Question: Some people ask, “Who created Allah?” Can the Creator ever be a creature?
Of course the Creator cannot be a creature, for Creator means the One who is eternal in the past and in the future and who does not need anything to exist and to remain in existence. If it is asked who created Allah, then an unceasing, endless chain of questions will follow it; it is a case which is impossible. If it were said—May Allahu ta’âlâ protect us from saying it!—that someone created Allah, then Allah would be not the Creator but a creature, that is, something created later. A creature, in its turn, cannot be a creator. For this reason, there must be a creator who is self-existent and who is without beginning. This Creator is Allahu ta’âlâ. The purport of two hadîth-i sharîfs is as follows:
(When the Devil whispers, “Who created you?” if you answer, “Allah has created,” then he whispers, “Who created Him?” Let anyone who experiences such a waswasa say, “I believe in Allah and His Messenger.”) [Bukhârî]
(Meditate over Allah’s creation, but do not meditate over His Dhât [Person, Essence].) [Abushshaikh]
Understanding Allah’s power of creating
Question: Some people who do not believe in the existence of Allah ask such questions as, “If Allah is Almighty, can He create a god like Himself or can He create a stone which He is unable to lift?” Could you answer these questions?
Asking such kinds of questions, they, so to speak, try to force Muslims into a corner. The replies to these questions are very easy for a wise and knowledgeable person.
It is declared in the Qur’ân al-karîm that if there were two ilâhs the order on earth and in the heavens would become deranged. (Sűrat-ul-Anbiyâ’, 22)
An all-powerful creator does not need a second god. If there were two or more gods, there would be disagreements among them. A management with two chief executives cannot keep the work going. There cannot be two commanders within one place. Even people came to this fact with their experience and turned it into pithy sayings. Some of the sayings on this matter are as follows:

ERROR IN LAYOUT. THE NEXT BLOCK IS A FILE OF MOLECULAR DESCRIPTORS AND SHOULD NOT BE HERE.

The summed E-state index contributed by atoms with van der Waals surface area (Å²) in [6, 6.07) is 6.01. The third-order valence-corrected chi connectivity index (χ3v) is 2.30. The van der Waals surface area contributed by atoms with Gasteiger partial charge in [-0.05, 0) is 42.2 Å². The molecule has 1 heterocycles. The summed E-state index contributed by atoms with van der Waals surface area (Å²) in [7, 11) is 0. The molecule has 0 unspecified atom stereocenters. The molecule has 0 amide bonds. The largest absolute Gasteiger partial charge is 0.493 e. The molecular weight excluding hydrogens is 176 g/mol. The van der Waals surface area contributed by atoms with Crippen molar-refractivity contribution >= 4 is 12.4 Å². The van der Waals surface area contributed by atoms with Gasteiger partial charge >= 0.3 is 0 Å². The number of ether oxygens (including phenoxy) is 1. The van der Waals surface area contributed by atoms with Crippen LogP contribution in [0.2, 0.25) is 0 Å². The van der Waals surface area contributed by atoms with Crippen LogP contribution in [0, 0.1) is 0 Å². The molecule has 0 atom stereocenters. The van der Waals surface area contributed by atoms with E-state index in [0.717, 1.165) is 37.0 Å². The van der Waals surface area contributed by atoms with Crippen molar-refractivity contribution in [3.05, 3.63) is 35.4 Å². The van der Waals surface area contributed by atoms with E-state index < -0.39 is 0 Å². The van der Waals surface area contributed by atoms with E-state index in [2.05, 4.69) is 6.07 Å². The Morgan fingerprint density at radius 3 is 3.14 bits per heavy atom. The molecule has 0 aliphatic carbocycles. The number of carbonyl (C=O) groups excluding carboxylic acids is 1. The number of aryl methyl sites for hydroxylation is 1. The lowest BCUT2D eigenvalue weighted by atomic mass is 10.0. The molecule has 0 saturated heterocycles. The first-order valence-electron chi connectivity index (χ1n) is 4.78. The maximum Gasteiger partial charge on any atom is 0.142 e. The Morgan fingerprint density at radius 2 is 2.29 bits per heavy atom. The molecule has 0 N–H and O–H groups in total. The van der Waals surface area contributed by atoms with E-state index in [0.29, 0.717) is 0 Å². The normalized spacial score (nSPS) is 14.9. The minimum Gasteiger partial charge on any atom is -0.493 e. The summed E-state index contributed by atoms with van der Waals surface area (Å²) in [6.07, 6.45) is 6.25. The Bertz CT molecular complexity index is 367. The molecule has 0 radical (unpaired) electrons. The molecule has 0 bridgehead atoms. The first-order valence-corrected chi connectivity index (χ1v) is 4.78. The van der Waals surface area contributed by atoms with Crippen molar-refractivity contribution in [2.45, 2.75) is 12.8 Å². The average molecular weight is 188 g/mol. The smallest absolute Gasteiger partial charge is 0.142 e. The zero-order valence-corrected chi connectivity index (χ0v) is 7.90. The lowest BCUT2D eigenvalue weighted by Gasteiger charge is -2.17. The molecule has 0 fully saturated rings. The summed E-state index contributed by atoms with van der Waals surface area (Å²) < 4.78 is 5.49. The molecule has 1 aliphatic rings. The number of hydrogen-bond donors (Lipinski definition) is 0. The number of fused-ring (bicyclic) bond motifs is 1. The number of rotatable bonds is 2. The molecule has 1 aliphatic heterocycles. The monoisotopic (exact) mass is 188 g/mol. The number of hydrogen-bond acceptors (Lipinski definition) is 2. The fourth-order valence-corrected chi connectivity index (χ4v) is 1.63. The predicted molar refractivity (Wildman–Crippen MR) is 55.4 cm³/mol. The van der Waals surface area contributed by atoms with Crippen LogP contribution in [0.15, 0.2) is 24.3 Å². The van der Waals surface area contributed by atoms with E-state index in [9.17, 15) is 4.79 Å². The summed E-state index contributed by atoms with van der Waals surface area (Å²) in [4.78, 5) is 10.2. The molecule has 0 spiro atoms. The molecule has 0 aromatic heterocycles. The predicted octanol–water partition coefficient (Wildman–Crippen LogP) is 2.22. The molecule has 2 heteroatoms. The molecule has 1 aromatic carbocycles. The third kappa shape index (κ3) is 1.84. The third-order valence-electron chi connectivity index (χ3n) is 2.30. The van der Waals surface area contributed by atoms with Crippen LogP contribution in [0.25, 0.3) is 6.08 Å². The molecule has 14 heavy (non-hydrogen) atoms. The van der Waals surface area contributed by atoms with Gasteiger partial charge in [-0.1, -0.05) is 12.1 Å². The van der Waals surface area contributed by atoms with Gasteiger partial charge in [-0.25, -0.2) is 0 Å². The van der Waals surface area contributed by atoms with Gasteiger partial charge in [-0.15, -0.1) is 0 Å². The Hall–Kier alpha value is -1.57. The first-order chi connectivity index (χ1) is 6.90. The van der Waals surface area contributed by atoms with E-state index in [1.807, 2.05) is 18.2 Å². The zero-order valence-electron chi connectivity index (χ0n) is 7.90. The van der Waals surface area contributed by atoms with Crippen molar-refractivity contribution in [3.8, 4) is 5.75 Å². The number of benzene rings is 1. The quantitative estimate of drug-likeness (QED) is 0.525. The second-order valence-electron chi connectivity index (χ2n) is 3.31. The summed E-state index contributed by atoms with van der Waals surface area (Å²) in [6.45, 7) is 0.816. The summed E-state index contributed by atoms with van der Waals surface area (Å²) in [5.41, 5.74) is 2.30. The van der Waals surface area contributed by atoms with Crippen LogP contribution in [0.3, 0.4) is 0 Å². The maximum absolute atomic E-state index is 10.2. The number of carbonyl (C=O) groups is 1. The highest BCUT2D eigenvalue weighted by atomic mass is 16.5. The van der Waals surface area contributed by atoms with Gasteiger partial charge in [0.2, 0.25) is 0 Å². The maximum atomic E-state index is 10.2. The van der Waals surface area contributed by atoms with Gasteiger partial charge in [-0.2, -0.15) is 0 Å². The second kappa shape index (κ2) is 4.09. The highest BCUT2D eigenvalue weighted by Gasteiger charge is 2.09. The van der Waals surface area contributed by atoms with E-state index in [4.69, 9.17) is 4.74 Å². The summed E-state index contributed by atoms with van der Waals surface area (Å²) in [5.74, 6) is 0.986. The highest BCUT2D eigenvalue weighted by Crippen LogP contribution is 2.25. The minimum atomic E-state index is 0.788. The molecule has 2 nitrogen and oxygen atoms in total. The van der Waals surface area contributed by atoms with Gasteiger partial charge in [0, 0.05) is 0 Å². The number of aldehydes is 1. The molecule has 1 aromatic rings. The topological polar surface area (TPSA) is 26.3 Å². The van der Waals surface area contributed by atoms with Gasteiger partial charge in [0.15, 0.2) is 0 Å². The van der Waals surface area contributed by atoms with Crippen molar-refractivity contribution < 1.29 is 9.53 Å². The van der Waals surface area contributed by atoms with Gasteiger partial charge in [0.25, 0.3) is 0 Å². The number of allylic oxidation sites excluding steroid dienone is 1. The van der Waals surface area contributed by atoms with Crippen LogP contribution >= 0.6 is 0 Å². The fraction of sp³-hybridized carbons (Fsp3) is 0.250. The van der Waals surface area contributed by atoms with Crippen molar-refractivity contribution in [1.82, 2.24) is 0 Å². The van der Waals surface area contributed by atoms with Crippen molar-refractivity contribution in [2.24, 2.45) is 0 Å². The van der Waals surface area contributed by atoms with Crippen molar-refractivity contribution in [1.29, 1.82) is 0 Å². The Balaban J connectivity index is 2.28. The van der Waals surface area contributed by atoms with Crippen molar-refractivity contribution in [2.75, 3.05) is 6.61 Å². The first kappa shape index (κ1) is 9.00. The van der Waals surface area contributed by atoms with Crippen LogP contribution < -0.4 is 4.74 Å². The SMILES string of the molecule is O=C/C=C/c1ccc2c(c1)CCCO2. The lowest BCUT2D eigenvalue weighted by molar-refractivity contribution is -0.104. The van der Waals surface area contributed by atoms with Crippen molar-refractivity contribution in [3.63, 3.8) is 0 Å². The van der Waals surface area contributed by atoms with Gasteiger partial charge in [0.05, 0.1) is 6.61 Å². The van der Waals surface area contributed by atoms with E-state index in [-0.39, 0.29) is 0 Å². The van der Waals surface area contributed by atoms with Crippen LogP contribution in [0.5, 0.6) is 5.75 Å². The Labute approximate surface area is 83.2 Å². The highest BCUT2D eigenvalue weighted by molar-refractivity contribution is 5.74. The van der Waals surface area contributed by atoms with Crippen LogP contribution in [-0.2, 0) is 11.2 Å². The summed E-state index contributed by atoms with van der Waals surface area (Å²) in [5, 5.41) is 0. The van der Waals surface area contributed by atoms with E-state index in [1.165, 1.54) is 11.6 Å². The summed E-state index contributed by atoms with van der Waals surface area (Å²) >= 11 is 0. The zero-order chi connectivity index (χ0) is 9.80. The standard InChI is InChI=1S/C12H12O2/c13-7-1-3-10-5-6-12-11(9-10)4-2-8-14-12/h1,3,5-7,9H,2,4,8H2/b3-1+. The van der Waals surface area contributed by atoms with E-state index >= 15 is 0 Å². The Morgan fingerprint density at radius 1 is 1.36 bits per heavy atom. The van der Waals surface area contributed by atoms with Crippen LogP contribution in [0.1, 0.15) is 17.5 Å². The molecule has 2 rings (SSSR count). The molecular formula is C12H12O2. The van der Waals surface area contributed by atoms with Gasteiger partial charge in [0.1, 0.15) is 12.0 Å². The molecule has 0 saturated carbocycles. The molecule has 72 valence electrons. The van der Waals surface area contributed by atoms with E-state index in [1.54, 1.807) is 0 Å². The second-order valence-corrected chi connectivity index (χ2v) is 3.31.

Too many cooks spoil the broth.
No man can serve two masters.
Two cunning men will not try to make a dupe of each other.
In order to understand Allah’s power of creating, it is necessary to know Allahu ta’âlâ and His Attributes well. One of the Attributes of Allahu ta’âlâ is al-Qidam. That is, He is without beginning. He is eternal in the past. He was not created, that is, he is not a creature, but whatever He creates is a creature. To say “Can Allah create a being, a god who is without beginning, that is, who has the attribute of al-Qidam?” is contradiction in terms. For the thing created is a creature. It cannot be said, “Create a being that is not a creature” because the thing created will inevitably be a creature. The creature, in its turn, cannot be a creator. Therefore, the question “Can Allah create a god who is a creator like Himself?” is illogical and self-contradictory.
If the fact that every being has been created by the Creator is not accepted, atheists themselves cannot provide an answer for this question, either. For example, if a person says, “From whom was I descended?” the answer goes to Hadrat Âdam in backward order. At that point, it is understood that he was created from earth and earth was created by Allah. It is very wrong to say that Allah, as atheists claim, was created by another god because this time it is asked who created that “another god.” If it is said another god created him, this time it is asked who created him then. This chain of questions will continue endlessly, and one cannot come to an ultimate result. There is a cause for every thing. These causes can only be created by the One for whom there is not a cause or beginning.
Those who liken Allah to an object or a human ask, “Can Allah create a stone that He is unable to lift?” He can annihilate the entire universe in a moment. In the same way, He can create all beings in a moment. It is purported in the Qur’ân al-karîm: “Our saying ‘Be!’ suffices.” It is He who has created gravitation which lends weight to a stone. If He had not created gravitational force, there would not be weight now. He has power over everything He has created. There is nothing He is not powerful over. He is omnipotent. There cannot be anything defiant for the One who has omnipotence. It would be absence of sense to ask whether He can create a stone He is unable to lift.
Believing in the existence of Allah unwittingly
Question: Is it possible for matter in the universe to be without beginning?
Islamic scholars state: